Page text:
Outside of a dog, a book is a man’s best friend.  Inside of a dog, it’s very dark.

           —Groucho Marx

Directions

Sometimes a precise equation gives you more information than you need, more than you asked for.  What if you asked me, “How do I get from Indianapolis to Chicago?”  I could answer by giving a precise series of (x,y) coordinates that one must traverse — like a table of all the (Latitude, Longitude) coordinates one passes through on the way.  But more likely you just want to know to take 465 until exit X, then 65 northwest until exit Y, and then 90 west until you reach the Chicago part of your directions.


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Similarly if you wanted to get from Indianapolis to Guatemala City, I could just say:  take Megabus to Chicago, take the “El” train (blue line) to O’Hare, and fly TACA to La Aurora airport in Guate Guate La Capi.

Indy --> Chicago --> O'Hare --> La Aurora

Basically, you just want to know how to connect the parts of your route.  You want a topological kind of answer.

 

Topology Disregards Distance

Topological thinking dispenses with facts like “It’s 180 miles (4 hours) from Indy to Chicago” and just looks at the connections between things.  Am I inside or outside the house?  Is the storm going to evolve into a hurricane, or will it dissipate?  (Dynamical systems question.)  Is the economy on a path to sustainable growth, or mired in a self-destructive “spiral”?  (Again, dyn sys.)  How many ways are there to cross from the Minnesota Public Radio building to the parking lot?  (Minneapolis has enclosed skyways to keep you from freezing while you cross the street.)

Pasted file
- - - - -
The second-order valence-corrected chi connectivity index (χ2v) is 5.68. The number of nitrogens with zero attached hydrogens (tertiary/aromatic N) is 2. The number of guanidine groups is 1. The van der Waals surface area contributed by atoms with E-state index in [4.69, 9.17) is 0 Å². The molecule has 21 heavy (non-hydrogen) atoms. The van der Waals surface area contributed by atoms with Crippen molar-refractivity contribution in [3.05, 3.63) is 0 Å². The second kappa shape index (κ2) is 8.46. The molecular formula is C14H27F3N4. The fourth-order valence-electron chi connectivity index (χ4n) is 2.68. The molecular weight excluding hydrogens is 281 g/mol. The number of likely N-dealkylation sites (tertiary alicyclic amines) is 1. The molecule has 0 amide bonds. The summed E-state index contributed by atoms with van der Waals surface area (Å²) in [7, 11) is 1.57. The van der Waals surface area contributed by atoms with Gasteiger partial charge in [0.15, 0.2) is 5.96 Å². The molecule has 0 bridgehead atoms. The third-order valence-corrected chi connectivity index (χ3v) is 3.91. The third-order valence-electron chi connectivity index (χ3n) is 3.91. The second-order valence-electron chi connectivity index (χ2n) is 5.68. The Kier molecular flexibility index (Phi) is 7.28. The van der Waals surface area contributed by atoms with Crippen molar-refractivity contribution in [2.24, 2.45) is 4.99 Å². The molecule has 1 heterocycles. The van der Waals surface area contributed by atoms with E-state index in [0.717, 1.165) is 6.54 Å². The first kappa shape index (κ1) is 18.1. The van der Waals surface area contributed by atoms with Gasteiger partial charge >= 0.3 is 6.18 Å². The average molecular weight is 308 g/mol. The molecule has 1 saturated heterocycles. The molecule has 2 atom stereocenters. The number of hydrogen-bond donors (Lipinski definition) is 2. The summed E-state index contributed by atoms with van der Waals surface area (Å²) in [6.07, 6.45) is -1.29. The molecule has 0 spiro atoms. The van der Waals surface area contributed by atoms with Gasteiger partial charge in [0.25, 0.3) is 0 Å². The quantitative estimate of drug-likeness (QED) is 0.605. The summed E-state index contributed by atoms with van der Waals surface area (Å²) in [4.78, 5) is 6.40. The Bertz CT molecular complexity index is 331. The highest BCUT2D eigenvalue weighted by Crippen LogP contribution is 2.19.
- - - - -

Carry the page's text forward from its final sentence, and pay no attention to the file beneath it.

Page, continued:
(an 8_5 knot)

If you disregard distance and think that completely through, eventually you find yourself saying strange things like “A donut is topologically equivalent to a coffee cup” (they both have one hole).  Sometimes you want to know how far it is to Chicago, sometimes you want to know how many possible routes you can take to go there.  (If you counted all the county roads, switchbacks, and detours, that monstrous entanglement would have a LOT of holes.)

That’s when you use topology.

ANATOMICAL QUANDARY:  When you eat food, does it really go “inside” you?  After all, it hasn’t traversed a boundary—you have an open path straight through you from mouth to anus (it just temporarily closes the open loop with sphincters and stuff, from time to time).  To really be “inside” someone would be like somewhere between the lining of the stomach, and the skin.

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